LAWRENCE R. MORRIS, M.D.; JAMES A McGEE, M.S.; ABBAS E. KITABCHI, Ph.D., M.D.
To determine whether semiquantitative glucose measurements of spot urine specimens accurately reflect prevailing plasma glucose levels, we compared reported levels from 400 second-voided urines to simultaneous plasma determinations from 246 adult diabetics. Quantitative urine levels and plasma glucose levels correlated. However, when semiquantitative urinary determinations were compared to plasma glucose stratified into 0 to 149, 150 to 199, and greater than 200 mg/dL, 75% of the urine samples associated with plasma levels from 150 to 199 mg/dL were negative by Diastix, and 16.5% of samples negative by Diastix were in the 200+ mg/dL plasma range. Only 9% of samples from 0 to 149 mg/dL showed any positive Diastix readings. Because of the low sensitivity of semiquantitative methods, we feel that, except for detection of marked hyperglycemia, spot urine glucose determinations are inadequate as the sole means of clinical assessment for management of diabetic patients. Home glucose monitoring may be a better alternative for follow-up of these patients.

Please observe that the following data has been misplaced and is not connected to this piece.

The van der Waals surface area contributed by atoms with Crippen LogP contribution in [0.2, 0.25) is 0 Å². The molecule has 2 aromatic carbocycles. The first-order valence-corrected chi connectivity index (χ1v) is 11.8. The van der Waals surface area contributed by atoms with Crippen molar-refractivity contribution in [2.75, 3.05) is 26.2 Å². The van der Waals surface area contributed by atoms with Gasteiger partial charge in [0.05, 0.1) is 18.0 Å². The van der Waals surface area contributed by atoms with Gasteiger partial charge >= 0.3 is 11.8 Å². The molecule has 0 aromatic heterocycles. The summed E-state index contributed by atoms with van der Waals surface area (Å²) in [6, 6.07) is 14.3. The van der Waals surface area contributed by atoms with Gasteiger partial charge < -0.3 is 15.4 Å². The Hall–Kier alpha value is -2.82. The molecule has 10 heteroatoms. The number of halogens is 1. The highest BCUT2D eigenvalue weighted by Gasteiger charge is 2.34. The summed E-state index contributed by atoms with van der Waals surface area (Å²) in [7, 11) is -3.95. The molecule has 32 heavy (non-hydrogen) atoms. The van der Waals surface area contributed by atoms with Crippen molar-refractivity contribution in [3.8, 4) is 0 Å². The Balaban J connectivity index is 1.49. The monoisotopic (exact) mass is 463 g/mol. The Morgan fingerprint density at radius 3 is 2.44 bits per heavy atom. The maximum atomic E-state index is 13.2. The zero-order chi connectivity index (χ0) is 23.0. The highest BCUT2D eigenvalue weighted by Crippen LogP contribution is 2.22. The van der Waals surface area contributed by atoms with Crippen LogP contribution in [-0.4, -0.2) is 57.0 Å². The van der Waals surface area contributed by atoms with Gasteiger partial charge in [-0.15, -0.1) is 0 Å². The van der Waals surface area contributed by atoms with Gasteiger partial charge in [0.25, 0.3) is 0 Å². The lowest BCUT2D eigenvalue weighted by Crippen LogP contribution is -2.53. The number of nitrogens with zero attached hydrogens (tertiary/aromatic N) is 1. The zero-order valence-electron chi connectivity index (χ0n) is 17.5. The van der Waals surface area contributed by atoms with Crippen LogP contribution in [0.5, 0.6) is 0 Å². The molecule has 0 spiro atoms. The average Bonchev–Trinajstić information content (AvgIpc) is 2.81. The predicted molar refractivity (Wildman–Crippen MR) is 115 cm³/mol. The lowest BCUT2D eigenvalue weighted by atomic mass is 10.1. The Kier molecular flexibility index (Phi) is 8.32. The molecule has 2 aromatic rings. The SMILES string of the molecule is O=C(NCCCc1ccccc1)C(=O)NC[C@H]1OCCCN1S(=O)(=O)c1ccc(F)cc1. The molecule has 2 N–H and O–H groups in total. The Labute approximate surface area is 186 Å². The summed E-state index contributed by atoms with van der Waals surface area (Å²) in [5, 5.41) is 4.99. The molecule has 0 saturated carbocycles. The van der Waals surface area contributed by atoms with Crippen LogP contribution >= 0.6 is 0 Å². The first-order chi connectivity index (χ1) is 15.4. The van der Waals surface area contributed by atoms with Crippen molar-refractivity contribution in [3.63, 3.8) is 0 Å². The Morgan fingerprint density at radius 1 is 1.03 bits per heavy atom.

LAWRENCE R. MORRIS, JAMES A McGEE, ABBAS E. KITABCHI. Correlation Between Plasma and Urine Glucose in Diabetes. Ann Intern Med. 1981;94:469–471. doi: 10.7326/0003-4819-94-4-469
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Published: Ann Intern Med. 1981;94(4_Part_1):469-471.
Cardiology, Coronary Risk Factors, Diabetes, Endocrine and Metabolism, Nephrology.
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